Interpreting and Creating an Epi-Curve

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The overall pattern shown by disease case data when plotted in an epi-curve indicates the possible source of an infection. Knowing the source of the outbreak allows epidemiologists and public health officials to recommend prevention and control measures more quickly. This reduces patient cases and often saves lives.

By the time you finish this lesson, you should be able to:

  • explain the importance of epi-curves in epidemiology
  • describe five types of outbreak epi-curves
  • interpret an epi-curve to identify the possible source of an outbreak and the type of spread


epidemic— numbers of disease cases, injuries, or other health conditions greater than expected in an area or population during a particular period.

epi-curve— a graph that plots the course of an outbreak by time of onset.

histogram— a graph using bars or columns to represent values in a statistical study; in epidemiology, time is usually plotted on the x-axis with number of cases on the y-axis.

incubation period— the time period from exposure to an infectious agent to the onset of symptoms of disease.

index case— the first case of a particular health condition of which health authorities are aware.

outbreak— the sudden rise in the occurrence of a disease or injury in a given area during a given time period; generally considered to be more localized than an epidemic.

transmission—any method by which an infectious agent is spread to a host.

An epi-curve pattern looks different depending on the source of infection and how the disease is transmitted.

Read the different kinds of source outbreaks below and carefully analyze the each example outbreak epi-curve. You will see that by analyzing when the cases have occurred, you can narrow the possibilities for how the outbreak started.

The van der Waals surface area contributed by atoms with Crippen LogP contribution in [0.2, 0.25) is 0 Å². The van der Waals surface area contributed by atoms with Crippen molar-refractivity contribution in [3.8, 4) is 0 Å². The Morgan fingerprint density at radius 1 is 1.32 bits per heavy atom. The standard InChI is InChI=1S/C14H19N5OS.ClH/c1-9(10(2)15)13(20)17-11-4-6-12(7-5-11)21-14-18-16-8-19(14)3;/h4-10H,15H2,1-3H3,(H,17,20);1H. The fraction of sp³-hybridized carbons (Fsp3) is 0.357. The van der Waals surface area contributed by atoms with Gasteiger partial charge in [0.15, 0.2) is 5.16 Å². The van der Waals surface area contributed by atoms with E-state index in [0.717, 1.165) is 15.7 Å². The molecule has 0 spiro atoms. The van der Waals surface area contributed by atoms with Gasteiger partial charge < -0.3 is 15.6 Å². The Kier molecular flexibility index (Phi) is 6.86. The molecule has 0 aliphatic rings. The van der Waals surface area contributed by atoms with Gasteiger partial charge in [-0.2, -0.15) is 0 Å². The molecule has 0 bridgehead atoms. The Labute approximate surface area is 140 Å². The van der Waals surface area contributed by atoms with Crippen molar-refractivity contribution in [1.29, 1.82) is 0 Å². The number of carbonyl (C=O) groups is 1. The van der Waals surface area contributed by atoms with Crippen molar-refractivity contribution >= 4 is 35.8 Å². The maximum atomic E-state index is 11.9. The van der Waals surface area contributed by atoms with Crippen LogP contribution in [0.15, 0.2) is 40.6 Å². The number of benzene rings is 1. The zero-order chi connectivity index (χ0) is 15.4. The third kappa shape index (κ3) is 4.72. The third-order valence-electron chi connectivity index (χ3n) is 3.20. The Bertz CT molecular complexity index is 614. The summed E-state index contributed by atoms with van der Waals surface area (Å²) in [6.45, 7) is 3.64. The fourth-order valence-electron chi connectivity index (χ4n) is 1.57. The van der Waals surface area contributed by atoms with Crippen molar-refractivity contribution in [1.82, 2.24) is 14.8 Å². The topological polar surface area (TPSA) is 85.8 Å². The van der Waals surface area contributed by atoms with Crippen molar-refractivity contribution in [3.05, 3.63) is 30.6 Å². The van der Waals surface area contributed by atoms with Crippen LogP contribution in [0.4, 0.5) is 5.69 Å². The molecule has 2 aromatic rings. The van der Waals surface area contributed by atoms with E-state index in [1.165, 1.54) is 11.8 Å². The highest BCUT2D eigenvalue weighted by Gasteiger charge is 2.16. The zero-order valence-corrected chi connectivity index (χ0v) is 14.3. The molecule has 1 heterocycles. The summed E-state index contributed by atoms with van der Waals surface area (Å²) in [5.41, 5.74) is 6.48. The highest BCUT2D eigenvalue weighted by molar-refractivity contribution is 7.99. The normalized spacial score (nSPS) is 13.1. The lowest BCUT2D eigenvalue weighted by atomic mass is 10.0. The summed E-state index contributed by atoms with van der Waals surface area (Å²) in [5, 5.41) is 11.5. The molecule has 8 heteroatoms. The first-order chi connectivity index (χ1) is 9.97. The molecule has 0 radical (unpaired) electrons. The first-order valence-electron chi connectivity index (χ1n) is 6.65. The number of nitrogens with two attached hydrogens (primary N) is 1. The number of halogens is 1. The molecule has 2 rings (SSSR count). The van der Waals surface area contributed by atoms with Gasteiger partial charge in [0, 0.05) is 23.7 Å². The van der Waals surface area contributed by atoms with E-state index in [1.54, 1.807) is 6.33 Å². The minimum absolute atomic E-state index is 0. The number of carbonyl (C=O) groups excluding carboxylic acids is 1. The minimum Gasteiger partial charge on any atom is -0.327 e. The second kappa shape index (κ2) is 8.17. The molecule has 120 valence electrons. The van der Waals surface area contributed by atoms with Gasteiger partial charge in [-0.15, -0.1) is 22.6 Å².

Common source outbreaks are those that arise from a single, shared source. Food contamination, industrial pollution sources, or contaminated water supplies are examples of illnesses which result from common source outbreaks.

  • Point source outbreaks occur when all disease cases seem to occur within one incubation period (the time period from the exposure to pathogen to the onset of symptoms of disease). The point source outbreak below shows that the outbreak was of short duration and did not spread; when the source goes away or is eliminated, the outbreak stopped. This suggests a single (point) of origin and does not suggest person-to-person transmission.


  • Common source with continuing exposure outbreaks occur when cases arise from a single, shared source and the exposure continues over a longer time. The outbreak persists and large numbers of people are exposed simultaneously.


This type of outbreak happens if a large number of people are exposed to a pathogen and the source persists. The epi-curve below indicates that a larger number of people were exposed simultaneously and that the source of the infection was not identified or eliminated quickly; more people became ill. No cases usually occur after the cause of the exposure is eliminated in this type of outbreak.


Looking at the epi-curve below, when would you say the exposure ends?

  • Intermittent outbreak—This type of outbreak shows a common source that does not seem to be well controlled; outbreaks reoccur. The outbreaks could be seasonal or weather-related or result from a common source that is being released into a community at intervals.

 Why would this not be a person-to-person transmission?

 Person-to-person Spread

In contrast to common source outbreaks, person-to-person outbreaks have as many sources as there are people who spread disease.

Index case with limited spread outbreaks occur when an “index case”, sometimes called Patient Zero, infects people who in turn infect more people. The outbreak continues during a limited time frame until there are no more susceptible people to infect or until successful control measures such as isolation or quarantine halts transmission.

The outbreak ends when infected people no longer transmit the disease to other people due to lack of susceptible people or effective control measures.

Propagated spread—This type of outbreak occurs when the outbreak results from an index case but then develops into a much larger (propagated) epidemic. Successively large numbers of cases occur, initially separated by incubation periods.  Numbers of cases begin to merge with increasing cases until the number of susceptible individuals decreases or until control measures are effective.

NOTE: The shape of an outbreak’s epi-curve rarely fits any one type of outbreak perfectly. Epidemiologists must analyze multiple sources of information in order to quickly and accurately pinpoint the source of infection.


  1. What is the source of disease spread in each of the epi-curve below? Explain.

  1. What is the source of disease spread in each of the epi-curve below? Explain.